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Karnataka’s GDP loss from bus strike could touch Rs 100cr

Anil Budur Lulla
posted on 28th July 2016
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Karnataka ranks sixth among states, in terms of Gross State Domestic Product, at Rs 9 lakh crore or $135 billion in 2015-16, up from Rs 7.02 lakh crore or $100 billion per year in the corresponding year. With India’s GDP being 125.41 lakh crore or $1.9 trillion (figures compiled for 2014-15), this State’s contribution has risen to more than six percent of the country’s GDP as a whole and growing by almost 20 percent per annum.

But, three days of bus strike called by the State Transport Undertaking unions, incidentally a first in 15 years, and a possible fourth day of a bandh on Thursday called after the State lost its case in the Mahadayi Tribunal may disturb the figure, as business activity has come to a complete halt. The State’s GDP when calculated at this rate comes to Rs 20 crore per day and one can easily predict a Rs 100-crore loss to the GDP this week between July 25 and 31.

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Though these calculations are based on last year’s contribution, it can be significant, as there have been loss of man days too. These man days are absenteeism, reduced number of working hours and project delays. Exact calculations may take a while to come in, but what is invaluable is the loss due to postponement of university examinations and school tests.

The strike ended after the government and the unions agreed on a 12.5-percent hike in wages (against the 35 percent that they were asking for), but the effect of the paralysis will continue to haunt the Congress government, which has 22 more months to complete its term.

Surprisingly, Wednesday began on a normal note for the Chief Minister. According to the Karnataka Chief Minister’s press secretary’s mail, the CM’s engagements were thus: 1. Discussion with Officers and 2. Office work – file clearance. Neither the striking unions nor the previous two days' chaos seem to figure anywhere despite the crippling effect on Bengaluru’s traffic and businesses grinding to a complete halt.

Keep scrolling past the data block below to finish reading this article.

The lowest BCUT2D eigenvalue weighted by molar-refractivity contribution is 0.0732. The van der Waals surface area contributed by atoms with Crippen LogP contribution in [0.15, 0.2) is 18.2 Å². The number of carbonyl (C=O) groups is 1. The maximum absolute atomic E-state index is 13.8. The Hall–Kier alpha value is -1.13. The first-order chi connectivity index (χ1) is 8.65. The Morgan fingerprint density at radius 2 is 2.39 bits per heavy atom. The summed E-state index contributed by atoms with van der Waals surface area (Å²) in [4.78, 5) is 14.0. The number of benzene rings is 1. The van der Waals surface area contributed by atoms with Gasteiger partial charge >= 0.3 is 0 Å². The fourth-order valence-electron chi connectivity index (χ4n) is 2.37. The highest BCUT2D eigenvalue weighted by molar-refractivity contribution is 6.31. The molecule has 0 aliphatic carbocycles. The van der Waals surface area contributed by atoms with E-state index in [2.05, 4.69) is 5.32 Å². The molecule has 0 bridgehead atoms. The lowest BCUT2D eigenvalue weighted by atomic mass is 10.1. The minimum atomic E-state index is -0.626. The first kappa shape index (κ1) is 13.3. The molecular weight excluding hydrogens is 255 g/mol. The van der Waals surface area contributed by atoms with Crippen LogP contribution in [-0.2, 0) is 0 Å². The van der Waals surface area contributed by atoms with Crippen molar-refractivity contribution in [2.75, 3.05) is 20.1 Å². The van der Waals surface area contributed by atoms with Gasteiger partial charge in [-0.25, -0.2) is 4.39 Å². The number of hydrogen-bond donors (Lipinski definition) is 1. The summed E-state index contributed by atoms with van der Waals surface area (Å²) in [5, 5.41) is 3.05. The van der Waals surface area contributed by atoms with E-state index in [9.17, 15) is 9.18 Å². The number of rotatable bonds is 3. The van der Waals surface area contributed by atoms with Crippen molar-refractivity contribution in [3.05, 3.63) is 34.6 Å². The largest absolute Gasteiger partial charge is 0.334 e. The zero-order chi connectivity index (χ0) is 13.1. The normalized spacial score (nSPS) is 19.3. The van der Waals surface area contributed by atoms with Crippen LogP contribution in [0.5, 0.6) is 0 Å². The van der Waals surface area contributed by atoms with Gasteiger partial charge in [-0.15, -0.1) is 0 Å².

The strike did reduce government revenues in terms of commercial taxes and the Centre’s service and commercial tax revenues.

In this context it is essential to note that Bengaluru, the infotech capital of the country, contributes almost 35 percent of the State’s GSDP. So, a rough calculation would mean that the three days of strike and a possible fourth day of inactivity could cause losses to the tune of at least Rs 35 crore to the GSDP and the country’s GDP.

A forced break is never good for anyone. Now, we have postponed three examinations for junior college,’’ says Leena J. Martin, a college teacher.

While normally when buses are off roads it’s a pleasure to drive, the last three days have been hell on Bengaluru's notorious roads as the number of private vehicle users increased.

This workforce normally takes the city’s public, air-conditioned buses for work, but now they have no option but to take their two and four-wheelers to office. No office will declare a holiday just because public buses are off the roads,’’ says Ashwin Sukumar, a HR personnel working at the sprawling Manyata Tech Park near Hebbal.

At least 70 Volvo buses on hire from the Bangalore Metropolitan Transport Corporation connect Manyata with various extensions in the city.

The loss to the city’s and State’s GDP can be gauged from the fact that many companies reported absenteeism, especially among women employees who use public transport to work. The Metro reported a marginal increase but as it does not connect the software hubs between Whitefield and Electronics City, only companies that provide cabs for personnel remained untouched by the strike.

Some women with young children faced a peculiar problem as they were forced to take a day off as educational institutions that included day-care centres attached to kindergarten were also closed due to the government diktat.

Meanwhile, the strike inconvenienced nearly 1.7 crore travellers per day that included outstation bus passengers. The railways reported an increased pressure as the authorities made arrangements for special stoppages and dealt with a 20 percent average increase in the number of passengers per day.

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